Rimbaud in New York
21 April – 20 May 2006
“In 1978 and 1979, David Wojnarowicz took a series of photographs of a man wearing a paper mask bearing the visage of Arthur Rimbaud, the French poet equally known for his fervid verse and dramatic life. Apparently, Wojnarowicz used a 35mm camera that he’d stolen from an older man who had wronged him (by accusing him of stealing). It was an utterly appropriate acquisition, put to perfectly apposite use, for Rimbaud was the instantiation, and perhaps the inventor, of the idea of the young gay hustler of genius.
Rimbaud abandoned literature almost immediately after beginning to write it, disappearing into the European underworld and leaving behind two indelible volumes of poetry, all of it composed before he was 20 years old. Wojnarowicz was 24 or so when he shot most of the Rimbaud in New York series, and the artist’s identification with the poet was no doubt a matter of wishfulness based on affinity. Still, it’s not clear who the person wearing the mask in these pictures is, whether it’s Wojnarowicz himself, or a friend or lover, or even if it's one protagonist rather than a series of interchangeable ones.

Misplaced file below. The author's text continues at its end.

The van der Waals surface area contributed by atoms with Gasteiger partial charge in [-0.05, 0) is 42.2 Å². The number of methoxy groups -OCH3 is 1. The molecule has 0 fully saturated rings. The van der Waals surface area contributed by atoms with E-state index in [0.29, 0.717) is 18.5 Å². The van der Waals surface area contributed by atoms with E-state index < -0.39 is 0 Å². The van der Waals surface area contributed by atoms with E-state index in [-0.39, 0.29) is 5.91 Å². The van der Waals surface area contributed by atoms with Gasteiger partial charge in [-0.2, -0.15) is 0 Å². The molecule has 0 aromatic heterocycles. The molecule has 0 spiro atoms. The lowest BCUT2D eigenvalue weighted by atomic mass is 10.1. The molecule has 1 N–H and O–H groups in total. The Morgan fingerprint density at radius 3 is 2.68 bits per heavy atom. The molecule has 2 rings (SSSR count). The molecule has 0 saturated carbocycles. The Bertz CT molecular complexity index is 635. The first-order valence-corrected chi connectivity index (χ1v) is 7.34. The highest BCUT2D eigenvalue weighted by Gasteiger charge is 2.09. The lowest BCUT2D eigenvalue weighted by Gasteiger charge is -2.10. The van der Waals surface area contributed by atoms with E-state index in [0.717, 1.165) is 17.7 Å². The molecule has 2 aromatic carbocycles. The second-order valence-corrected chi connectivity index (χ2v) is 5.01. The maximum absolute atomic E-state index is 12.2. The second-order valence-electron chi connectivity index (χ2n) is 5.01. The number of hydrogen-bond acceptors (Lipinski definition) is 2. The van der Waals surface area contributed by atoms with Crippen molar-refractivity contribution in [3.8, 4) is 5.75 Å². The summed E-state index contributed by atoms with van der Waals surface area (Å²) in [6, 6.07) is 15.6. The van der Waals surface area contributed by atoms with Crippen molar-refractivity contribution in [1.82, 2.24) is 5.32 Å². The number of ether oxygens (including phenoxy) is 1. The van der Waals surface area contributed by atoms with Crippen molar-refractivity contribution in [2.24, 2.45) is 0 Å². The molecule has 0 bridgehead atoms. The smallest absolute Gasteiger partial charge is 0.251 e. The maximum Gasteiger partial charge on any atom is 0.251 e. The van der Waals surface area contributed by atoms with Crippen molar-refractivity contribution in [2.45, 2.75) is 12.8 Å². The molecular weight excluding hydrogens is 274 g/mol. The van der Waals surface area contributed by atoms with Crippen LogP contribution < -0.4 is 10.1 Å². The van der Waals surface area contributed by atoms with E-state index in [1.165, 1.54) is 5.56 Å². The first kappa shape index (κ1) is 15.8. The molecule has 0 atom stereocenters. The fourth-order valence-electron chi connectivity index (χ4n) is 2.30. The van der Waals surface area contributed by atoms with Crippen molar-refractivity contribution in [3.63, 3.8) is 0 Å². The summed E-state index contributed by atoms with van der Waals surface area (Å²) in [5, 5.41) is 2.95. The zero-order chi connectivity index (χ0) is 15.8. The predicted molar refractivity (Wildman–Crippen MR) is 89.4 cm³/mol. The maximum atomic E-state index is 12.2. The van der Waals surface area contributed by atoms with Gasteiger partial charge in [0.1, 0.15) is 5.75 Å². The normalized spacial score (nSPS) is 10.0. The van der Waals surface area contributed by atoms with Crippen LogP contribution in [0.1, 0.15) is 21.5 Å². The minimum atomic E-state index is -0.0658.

The figures are posed, on the fly and in verité style, in various situations of public and semi-private urban life. They represent a very specific moment in history, a brief period of both innocence and raunch – the city after Stonewall but before AIDS, a wonderland of sex and drugs, of art and love, of material poverty and overwhelming emotional richness. That was the world Wojnarowicz was formed in and as we know too well, it was followed by an era almost opposite in every regard, years when Manhattan became dominated by money and death, a sleek wealthy city rising, while an entire generation of gay men, drug users and others were being buried.
A few of the pictures from the Rimbaud In New York series were published in the Soho Weekly News in June of 1980. They were the first of Wojnarowicz’s works to make it out into the world, but of course not the last. Thereafter he led an increasingly public life, as an artist, a writer, and as the AIDS epidemic widened and the numbers of its dead grew, as an activist. It should be said that he probably would not, himself, have distinguished between these activities, these roles: they were all necessary and equal facets of one life, one extended effort cohering in a broad but unified body of work.”
From: Rimbaud in New York. Published by Andrew Roth. © 2004, PPP Editions.